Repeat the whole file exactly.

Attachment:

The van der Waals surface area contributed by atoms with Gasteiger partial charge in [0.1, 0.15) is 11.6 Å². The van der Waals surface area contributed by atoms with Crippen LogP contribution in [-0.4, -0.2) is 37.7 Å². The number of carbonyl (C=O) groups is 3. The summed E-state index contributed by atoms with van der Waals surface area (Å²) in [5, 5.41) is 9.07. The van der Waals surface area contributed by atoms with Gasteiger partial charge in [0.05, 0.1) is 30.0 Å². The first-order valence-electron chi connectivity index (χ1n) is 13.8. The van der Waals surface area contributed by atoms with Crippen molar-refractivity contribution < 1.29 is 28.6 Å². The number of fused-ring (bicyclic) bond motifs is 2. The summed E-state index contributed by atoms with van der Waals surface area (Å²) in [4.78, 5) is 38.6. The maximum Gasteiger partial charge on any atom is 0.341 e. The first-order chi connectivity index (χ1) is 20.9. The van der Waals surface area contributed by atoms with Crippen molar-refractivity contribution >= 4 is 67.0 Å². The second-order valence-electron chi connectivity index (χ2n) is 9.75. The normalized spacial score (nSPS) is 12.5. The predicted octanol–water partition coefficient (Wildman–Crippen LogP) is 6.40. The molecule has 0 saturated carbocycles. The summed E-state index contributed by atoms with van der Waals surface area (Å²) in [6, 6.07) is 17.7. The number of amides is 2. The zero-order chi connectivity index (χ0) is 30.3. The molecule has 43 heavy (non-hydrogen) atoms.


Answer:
The van der Waals surface area contributed by atoms with Gasteiger partial charge in [0.1, 0.15) is 11.6 Å². The van der Waals surface area contributed by atoms with Crippen LogP contribution in [-0.4, -0.2) is 37.7 Å². The number of carbonyl (C=O) groups is 3. The summed E-state index contributed by atoms with van der Waals surface area (Å²) in [5, 5.41) is 9.07. The van der Waals surface area contributed by atoms with Gasteiger partial charge in [0.05, 0.1) is 30.0 Å². The first-order valence-electron chi connectivity index (χ1n) is 13.8. The van der Waals surface area contributed by atoms with Crippen molar-refractivity contribution < 1.29 is 28.6 Å². The number of fused-ring (bicyclic) bond motifs is 2. The summed E-state index contributed by atoms with van der Waals surface area (Å²) in [4.78, 5) is 38.6. The maximum Gasteiger partial charge on any atom is 0.341 e. The first-order chi connectivity index (χ1) is 20.9. The van der Waals surface area contributed by atoms with Crippen molar-refractivity contribution >= 4 is 67.0 Å². The second-order valence-electron chi connectivity index (χ2n) is 9.75. The normalized spacial score (nSPS) is 12.5. The predicted octanol–water partition coefficient (Wildman–Crippen LogP) is 6.40. The molecule has 0 saturated carbocycles. The summed E-state index contributed by atoms with van der Waals surface area (Å²) in [6, 6.07) is 17.7. The number of amides is 2. The zero-order chi connectivity index (χ0) is 30.3. The molecule has 43 heavy (non-hydrogen) atoms.